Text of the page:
Workflow management system
There are several international standards-setting bodies in the field of workflow management:
- Workflow Management Coalition
- World Wide Web Consortium
- Organization for the Advancement of Structured Information Standards
- WS-BPEL 2.0 (Integration Centric) and WS-BPEL4People (Human Task Centric) published by OASIS Standards Body.
Each of the workflow models has tasks (nodes) and dependencies between the nodes. Tasks are activated when the dependency conditions are fulfilled.
Workflows for People
Workflow management systems allow the user to define different workflows for different types of jobs or processes. For example, in a manufacturing setting, a design document might be automatically routed from designer to a technical director to the production engineer. At each stage in the workflow, one individual or group is responsible for a specific task. Once the task is complete, the workflow software ensures that the individuals responsible for the next task are notified and receive the data they need to execute their stage of the process.
Workflows can also have more complex dependencies; for example if a document is to be translated into several languages, a translation manager could select the languages and each selection would then be activated as a work order form for a different translator. Only when all the translators have completed their respective tasks would the next task in the process be activated.
Workflow management systems also automate redundant tasks and ensure that uncompleted tasks are followed up. A key standard that deals with human tasks in workflows is the WS-BPEL4People Standard by the OASIS Standards Body. 
Workflow management systems may control automated processes in addition to replacing paper work order transfers. For example, if the above design documents are now available as AutoCAD but the workflow requires them as Catia, then an automated process would implement the conversion prior to notifying the individual responsible for the next task. This is the concept of Enterprise application integration. 
Workflow management systems also appear in distributed IT environments such as grid computing or cloud computing. The aim of such systems is to manage the execution of various processes that may belong to the same application while in many cases they are used as a means to guarantee the offered Quality of service (QoS).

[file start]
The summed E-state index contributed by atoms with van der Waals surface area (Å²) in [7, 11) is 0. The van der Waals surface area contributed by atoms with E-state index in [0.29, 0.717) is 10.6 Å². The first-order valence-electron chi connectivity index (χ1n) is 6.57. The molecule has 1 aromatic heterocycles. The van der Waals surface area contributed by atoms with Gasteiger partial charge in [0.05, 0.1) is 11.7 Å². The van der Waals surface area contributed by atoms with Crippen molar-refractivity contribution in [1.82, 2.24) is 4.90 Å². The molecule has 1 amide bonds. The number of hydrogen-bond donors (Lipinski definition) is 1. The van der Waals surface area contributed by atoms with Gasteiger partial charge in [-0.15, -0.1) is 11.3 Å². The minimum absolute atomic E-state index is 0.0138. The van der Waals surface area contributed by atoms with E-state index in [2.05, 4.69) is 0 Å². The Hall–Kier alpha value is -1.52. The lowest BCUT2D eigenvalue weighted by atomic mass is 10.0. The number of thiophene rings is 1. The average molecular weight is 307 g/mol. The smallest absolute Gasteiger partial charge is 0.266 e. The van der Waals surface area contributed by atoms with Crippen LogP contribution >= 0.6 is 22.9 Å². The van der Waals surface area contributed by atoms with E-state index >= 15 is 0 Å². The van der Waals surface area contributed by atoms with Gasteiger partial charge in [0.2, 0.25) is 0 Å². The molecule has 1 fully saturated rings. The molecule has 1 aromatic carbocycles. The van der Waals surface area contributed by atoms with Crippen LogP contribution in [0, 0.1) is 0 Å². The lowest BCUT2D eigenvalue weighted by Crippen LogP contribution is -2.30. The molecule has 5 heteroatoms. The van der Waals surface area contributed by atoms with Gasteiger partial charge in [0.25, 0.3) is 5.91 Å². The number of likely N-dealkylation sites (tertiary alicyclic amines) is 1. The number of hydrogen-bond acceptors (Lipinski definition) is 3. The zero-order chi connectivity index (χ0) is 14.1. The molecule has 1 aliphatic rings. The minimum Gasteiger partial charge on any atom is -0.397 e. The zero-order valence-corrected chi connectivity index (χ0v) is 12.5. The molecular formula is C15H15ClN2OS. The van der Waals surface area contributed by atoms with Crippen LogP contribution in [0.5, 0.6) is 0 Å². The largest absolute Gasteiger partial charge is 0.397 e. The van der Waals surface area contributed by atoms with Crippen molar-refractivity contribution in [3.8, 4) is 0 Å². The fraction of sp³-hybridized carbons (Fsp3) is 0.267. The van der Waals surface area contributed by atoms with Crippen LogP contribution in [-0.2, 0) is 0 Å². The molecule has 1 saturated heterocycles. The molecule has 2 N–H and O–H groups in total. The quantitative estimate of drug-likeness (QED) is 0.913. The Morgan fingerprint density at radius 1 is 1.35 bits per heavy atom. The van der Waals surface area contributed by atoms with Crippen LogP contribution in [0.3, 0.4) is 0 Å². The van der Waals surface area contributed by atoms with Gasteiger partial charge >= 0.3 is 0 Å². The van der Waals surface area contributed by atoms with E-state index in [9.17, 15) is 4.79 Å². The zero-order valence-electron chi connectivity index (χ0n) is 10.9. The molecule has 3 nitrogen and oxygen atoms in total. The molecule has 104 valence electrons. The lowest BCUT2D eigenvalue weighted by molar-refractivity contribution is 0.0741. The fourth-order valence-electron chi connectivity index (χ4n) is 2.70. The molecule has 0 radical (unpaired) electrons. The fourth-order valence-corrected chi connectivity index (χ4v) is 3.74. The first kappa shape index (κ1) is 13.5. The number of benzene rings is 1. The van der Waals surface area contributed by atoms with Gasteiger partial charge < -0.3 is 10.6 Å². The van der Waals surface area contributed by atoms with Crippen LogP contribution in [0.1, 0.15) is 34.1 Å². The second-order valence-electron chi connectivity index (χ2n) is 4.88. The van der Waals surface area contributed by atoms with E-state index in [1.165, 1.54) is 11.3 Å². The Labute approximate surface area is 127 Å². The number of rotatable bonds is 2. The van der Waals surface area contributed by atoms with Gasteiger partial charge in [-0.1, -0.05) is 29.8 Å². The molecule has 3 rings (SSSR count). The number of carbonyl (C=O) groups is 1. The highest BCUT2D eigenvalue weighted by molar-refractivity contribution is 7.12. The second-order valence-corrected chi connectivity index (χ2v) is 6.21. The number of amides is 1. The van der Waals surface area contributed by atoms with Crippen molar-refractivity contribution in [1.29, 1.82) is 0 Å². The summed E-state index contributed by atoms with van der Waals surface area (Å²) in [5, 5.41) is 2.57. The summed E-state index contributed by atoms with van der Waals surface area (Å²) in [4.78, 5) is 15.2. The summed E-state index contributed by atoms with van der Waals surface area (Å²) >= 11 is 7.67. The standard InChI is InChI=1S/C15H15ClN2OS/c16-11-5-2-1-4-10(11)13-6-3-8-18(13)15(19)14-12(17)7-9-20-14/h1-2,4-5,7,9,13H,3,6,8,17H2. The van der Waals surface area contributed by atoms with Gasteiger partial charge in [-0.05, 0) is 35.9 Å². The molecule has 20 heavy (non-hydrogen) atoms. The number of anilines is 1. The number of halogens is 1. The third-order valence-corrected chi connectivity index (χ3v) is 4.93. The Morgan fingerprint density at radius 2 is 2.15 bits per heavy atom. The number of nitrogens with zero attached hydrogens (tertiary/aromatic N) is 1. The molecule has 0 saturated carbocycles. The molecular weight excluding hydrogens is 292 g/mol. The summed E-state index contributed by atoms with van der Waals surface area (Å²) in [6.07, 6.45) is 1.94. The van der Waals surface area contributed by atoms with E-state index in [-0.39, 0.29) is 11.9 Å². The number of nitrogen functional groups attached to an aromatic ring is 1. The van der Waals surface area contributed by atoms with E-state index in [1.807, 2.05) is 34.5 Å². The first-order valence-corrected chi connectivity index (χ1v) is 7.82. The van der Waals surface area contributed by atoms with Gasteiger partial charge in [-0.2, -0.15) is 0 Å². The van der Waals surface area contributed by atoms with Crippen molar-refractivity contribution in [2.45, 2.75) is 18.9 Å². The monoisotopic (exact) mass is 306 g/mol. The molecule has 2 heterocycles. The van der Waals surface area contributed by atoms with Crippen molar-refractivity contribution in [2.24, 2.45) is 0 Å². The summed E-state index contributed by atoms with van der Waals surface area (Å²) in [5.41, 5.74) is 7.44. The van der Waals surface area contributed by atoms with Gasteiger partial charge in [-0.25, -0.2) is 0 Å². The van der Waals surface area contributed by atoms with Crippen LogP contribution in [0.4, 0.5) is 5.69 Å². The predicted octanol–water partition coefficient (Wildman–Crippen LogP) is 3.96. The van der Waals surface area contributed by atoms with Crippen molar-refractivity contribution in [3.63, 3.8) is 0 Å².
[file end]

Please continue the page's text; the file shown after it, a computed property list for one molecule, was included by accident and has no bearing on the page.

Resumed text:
Workflow management systems can be categorised into the following categories:
- Routing System
- Distribution System
- Coordination System
- Agent System
- Assistant System
Workflow systems can be categorized in the following categories based on their functionalities:
- Integration-centric workflow systems
- Human task-centric workflow systems
List of workflow management systems
- Apache ODE
- Bonita BPM
- CEITON Workflow System
- Hyland Software
- IBM BPM
- Microsoft Windows Workflow Foundation
- Perceptive Software
- SAP Business Workflow
- Workgroups DaVinci
||This article may be expanded with text translated from the corresponding article in the German Wikipedia. (February 2014)|
- Introduction to workflow management systems "What is a workflow management system? Taverna
- Workflow management coalition "Workflow Management Coalition home page"
- World wide web consortium "W3C home page"
- Hartmut Ehrig (25 November 2003). Petri Net Technology for Communication-Based Systems: Advances in Petri Nets. Springer. pp. 323–. ISBN 978-3-540-20538-8.
- Processes "Cooperation in Processes" CEITON technologies
- EAI workflow"System-centred workflow management" CEITON technologies
- Explanation of enterprise application integration in the context of workflow "Back end EAI"
- An innovative workflow mapping mechanism for Grids in the frame of Quality of Service, Elsevier.com